Skip to main content /US /US

Senators, in Afghanistan, say U.S. must stay involved

BAGRAM AIR BASE, Afghanistan (CNN) -- America must stay "committed and engaged" in Afghanistan to help rebuild the country and prevent terrorists from gaining another foothold there, several U.S. senators visiting the country said Monday.

They are among a nine-member delegation that arrived Monday at Bagram Air Base north of the Afghan capital to meet with interim government chairman Hamid Karzai, during their second stop on a tour of nine Asian nations.

"I think people are proud we are involved here, understand we need to be here to protect our own security. And it would be a terrible mistake to walk away and let this place fall back into the dictatorship and poverty that is the ground in which fanatical extremists like [Osama] bin Laden grow," said Sen. Joseph Lieberman, D-Connecticut, a member of the Armed Services Committee.

"We are not going to be alone, and that is the way it should be," he added, referring to U.S. allies such as Britain who are aiding the war against terrorism.

"It is critical that America stay committed and engaged in this region," said Sen. John Edwards, D-North Carolina, after the meeting with Karzai.

Republican Sen. Fred Thompson of Tennessee said the United States must play a key role in helping Afghanistan rebuild.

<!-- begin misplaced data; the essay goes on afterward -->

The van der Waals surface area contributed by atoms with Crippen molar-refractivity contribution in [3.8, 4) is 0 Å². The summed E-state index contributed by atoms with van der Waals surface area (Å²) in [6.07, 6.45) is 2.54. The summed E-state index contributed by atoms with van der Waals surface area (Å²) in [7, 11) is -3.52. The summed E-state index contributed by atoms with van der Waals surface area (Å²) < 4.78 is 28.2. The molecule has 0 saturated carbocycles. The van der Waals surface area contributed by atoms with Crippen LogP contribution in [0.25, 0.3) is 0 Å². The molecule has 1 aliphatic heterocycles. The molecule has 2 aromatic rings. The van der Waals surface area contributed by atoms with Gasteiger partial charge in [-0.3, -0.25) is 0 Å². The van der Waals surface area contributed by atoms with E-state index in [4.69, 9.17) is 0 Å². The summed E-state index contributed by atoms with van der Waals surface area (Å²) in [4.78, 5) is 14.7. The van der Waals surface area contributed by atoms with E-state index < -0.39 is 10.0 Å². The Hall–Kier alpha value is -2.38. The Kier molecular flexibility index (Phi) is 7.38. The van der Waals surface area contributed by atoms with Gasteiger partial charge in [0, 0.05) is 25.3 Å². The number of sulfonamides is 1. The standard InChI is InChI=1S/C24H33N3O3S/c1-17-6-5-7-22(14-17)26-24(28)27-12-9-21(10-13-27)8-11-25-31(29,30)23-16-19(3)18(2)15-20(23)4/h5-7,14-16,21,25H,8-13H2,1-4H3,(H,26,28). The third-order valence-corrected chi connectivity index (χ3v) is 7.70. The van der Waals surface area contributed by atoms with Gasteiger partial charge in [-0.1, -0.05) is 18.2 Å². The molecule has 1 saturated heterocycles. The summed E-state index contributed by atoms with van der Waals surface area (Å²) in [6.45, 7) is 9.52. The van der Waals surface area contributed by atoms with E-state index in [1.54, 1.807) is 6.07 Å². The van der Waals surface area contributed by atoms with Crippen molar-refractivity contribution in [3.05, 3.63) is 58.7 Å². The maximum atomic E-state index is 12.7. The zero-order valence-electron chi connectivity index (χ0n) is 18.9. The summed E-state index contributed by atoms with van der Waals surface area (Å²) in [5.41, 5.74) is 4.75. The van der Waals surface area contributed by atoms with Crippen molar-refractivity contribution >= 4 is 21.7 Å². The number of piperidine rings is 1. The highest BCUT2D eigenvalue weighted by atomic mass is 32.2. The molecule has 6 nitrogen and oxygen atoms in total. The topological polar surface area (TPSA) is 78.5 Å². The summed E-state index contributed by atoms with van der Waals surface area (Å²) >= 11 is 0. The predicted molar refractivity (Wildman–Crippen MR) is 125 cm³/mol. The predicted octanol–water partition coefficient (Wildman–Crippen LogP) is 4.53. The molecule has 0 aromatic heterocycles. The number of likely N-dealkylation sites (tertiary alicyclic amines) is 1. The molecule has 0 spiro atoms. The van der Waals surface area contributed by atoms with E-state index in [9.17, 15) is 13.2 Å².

Afghanistan's new government is enjoying a level of diplomatic recognition unprecedented in the country's recent history. CNN's John Vause reports (January 8)

Play video
(QuickTime, Real or Windows Media)

"We have been a little bit too far removed, and now we realize that a place on the other side of the world that most people never heard of can pose a real threat to us," said Thompson, who sits on the Governmental Affairs Committee.

Edwards, a member of the Select Intelligence Committee, and Sen. John McCain, R-Arizona, another Armed Services Committee member, expressed frustration that terrorist mastermind bin Laden had not yet been captured.

"I think that we've heard a lot of things. We have heard from the officials in Uzbekistan that they believe he is in Pakistan. We have some other information from here. I think the reality is we are trying to locate him specifically and that we will find him," Edwards said. Uzbekistan was the first stop on the trip.

Others in the delegation are Sens. Jack Reed, D-Rhode Island; Susan M. Collins, R-Maine; Chuck Hagel, R-Nebraska; Bill Nelson, D-Florida; and Jean Carnahan, D-Missouri.

British Prime Minister Tony Blair also was touring Bagram Air Base on Monday after visits with feuding nuclear neighbors India and Pakistan. Blair met Sunday with Indian Prime Minister Atal Bihari Vajpayee and met Monday with Pakistan's leader, Gen. Pervez Musharraf.




Back to the top